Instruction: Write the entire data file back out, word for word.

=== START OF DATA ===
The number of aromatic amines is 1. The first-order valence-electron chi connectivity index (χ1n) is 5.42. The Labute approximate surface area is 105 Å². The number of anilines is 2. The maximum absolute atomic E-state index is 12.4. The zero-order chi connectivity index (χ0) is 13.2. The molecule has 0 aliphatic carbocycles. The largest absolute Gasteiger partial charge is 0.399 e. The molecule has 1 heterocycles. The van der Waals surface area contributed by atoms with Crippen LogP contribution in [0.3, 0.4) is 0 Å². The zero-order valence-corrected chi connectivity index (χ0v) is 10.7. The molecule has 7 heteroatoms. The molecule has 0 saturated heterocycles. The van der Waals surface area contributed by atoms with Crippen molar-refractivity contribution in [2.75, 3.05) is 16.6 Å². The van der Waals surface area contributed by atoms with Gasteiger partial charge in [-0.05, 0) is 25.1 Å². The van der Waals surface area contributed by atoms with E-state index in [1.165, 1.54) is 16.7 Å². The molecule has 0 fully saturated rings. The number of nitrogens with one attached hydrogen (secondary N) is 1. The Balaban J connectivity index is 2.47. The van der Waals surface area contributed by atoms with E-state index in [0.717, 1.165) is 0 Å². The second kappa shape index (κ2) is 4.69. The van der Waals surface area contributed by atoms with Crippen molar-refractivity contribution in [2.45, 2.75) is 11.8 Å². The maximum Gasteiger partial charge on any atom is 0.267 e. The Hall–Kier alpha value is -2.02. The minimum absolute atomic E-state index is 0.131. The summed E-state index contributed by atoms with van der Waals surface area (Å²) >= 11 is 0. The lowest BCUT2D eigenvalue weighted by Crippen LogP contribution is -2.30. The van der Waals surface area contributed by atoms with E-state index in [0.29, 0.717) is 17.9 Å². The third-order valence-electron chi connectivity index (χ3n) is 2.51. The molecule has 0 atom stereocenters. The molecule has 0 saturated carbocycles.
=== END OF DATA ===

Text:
The number of aromatic amines is 1. The first-order valence-electron chi connectivity index (χ1n) is 5.42. The Labute approximate surface area is 105 Å². The number of anilines is 2. The maximum absolute atomic E-state index is 12.4. The zero-order chi connectivity index (χ0) is 13.2. The molecule has 0 aliphatic carbocycles. The largest absolute Gasteiger partial charge is 0.399 e. The molecule has 1 heterocycles. The van der Waals surface area contributed by atoms with Crippen LogP contribution in [0.3, 0.4) is 0 Å². The zero-order valence-corrected chi connectivity index (χ0v) is 10.7. The molecule has 7 heteroatoms. The molecule has 0 saturated heterocycles. The van der Waals surface area contributed by atoms with Crippen molar-refractivity contribution in [2.75, 3.05) is 16.6 Å². The van der Waals surface area contributed by atoms with Gasteiger partial charge in [-0.05, 0) is 25.1 Å². The van der Waals surface area contributed by atoms with E-state index in [1.165, 1.54) is 16.7 Å². The molecule has 0 fully saturated rings. The number of nitrogens with one attached hydrogen (secondary N) is 1. The Balaban J connectivity index is 2.47. The van der Waals surface area contributed by atoms with E-state index in [0.717, 1.165) is 0 Å². The second kappa shape index (κ2) is 4.69. The van der Waals surface area contributed by atoms with Crippen molar-refractivity contribution in [2.45, 2.75) is 11.8 Å². The maximum Gasteiger partial charge on any atom is 0.267 e. The Hall–Kier alpha value is -2.02. The minimum absolute atomic E-state index is 0.131. The summed E-state index contributed by atoms with van der Waals surface area (Å²) >= 11 is 0. The lowest BCUT2D eigenvalue weighted by Crippen LogP contribution is -2.30. The van der Waals surface area contributed by atoms with E-state index in [0.29, 0.717) is 17.9 Å². The third-order valence-electron chi connectivity index (χ3n) is 2.51. The molecule has 0 atom stereocenters. The molecule has 0 saturated carbocycles.